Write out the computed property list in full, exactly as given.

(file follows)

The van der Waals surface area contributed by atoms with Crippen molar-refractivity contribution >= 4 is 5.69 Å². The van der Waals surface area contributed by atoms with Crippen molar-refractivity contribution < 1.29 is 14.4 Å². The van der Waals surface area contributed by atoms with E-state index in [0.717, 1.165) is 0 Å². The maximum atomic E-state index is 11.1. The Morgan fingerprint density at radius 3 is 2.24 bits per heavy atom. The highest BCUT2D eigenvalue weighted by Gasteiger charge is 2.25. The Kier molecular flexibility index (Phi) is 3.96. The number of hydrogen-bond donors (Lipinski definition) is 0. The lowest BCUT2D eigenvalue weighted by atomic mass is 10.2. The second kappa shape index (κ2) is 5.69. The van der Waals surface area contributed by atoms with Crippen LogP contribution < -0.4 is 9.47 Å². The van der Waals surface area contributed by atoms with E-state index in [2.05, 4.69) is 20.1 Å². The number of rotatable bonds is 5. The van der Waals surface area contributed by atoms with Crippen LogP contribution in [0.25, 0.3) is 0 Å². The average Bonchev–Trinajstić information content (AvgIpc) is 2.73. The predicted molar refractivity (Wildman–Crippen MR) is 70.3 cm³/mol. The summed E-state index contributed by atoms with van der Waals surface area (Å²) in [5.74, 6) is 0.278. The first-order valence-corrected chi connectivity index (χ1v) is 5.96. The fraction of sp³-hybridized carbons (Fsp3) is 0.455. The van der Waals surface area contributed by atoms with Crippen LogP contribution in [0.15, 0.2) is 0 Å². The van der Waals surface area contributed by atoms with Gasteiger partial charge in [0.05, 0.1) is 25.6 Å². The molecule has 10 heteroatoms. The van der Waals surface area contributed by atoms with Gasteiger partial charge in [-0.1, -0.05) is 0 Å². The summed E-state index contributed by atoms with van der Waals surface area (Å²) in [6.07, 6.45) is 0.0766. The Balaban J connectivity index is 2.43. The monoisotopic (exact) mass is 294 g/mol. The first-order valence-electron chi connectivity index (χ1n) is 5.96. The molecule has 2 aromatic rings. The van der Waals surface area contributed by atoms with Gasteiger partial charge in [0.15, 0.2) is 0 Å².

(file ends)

The van der Waals surface area contributed by atoms with Crippen molar-refractivity contribution >= 4 is 5.69 Å². The van der Waals surface area contributed by atoms with Crippen molar-refractivity contribution < 1.29 is 14.4 Å². The van der Waals surface area contributed by atoms with E-state index in [0.717, 1.165) is 0 Å². The maximum atomic E-state index is 11.1. The Morgan fingerprint density at radius 3 is 2.24 bits per heavy atom. The highest BCUT2D eigenvalue weighted by Gasteiger charge is 2.25. The Kier molecular flexibility index (Phi) is 3.96. The number of hydrogen-bond donors (Lipinski definition) is 0. The lowest BCUT2D eigenvalue weighted by atomic mass is 10.2. The second kappa shape index (κ2) is 5.69. The van der Waals surface area contributed by atoms with Crippen LogP contribution < -0.4 is 9.47 Å². The van der Waals surface area contributed by atoms with E-state index in [2.05, 4.69) is 20.1 Å². The number of rotatable bonds is 5. The van der Waals surface area contributed by atoms with Crippen LogP contribution in [0.25, 0.3) is 0 Å². The average Bonchev–Trinajstić information content (AvgIpc) is 2.73. The predicted molar refractivity (Wildman–Crippen MR) is 70.3 cm³/mol. The summed E-state index contributed by atoms with van der Waals surface area (Å²) in [5.74, 6) is 0.278. The first-order valence-corrected chi connectivity index (χ1v) is 5.96. The fraction of sp³-hybridized carbons (Fsp3) is 0.455. The van der Waals surface area contributed by atoms with Crippen LogP contribution in [0.15, 0.2) is 0 Å². The van der Waals surface area contributed by atoms with Gasteiger partial charge in [0.05, 0.1) is 25.6 Å². The molecule has 10 heteroatoms. The van der Waals surface area contributed by atoms with Gasteiger partial charge in [-0.1, -0.05) is 0 Å². The summed E-state index contributed by atoms with van der Waals surface area (Å²) in [6.07, 6.45) is 0.0766. The Balaban J connectivity index is 2.43. The monoisotopic (exact) mass is 294 g/mol. The first-order valence-electron chi connectivity index (χ1n) is 5.96. The molecule has 2 aromatic rings. The van der Waals surface area contributed by atoms with Gasteiger partial charge in [0.15, 0.2) is 0 Å².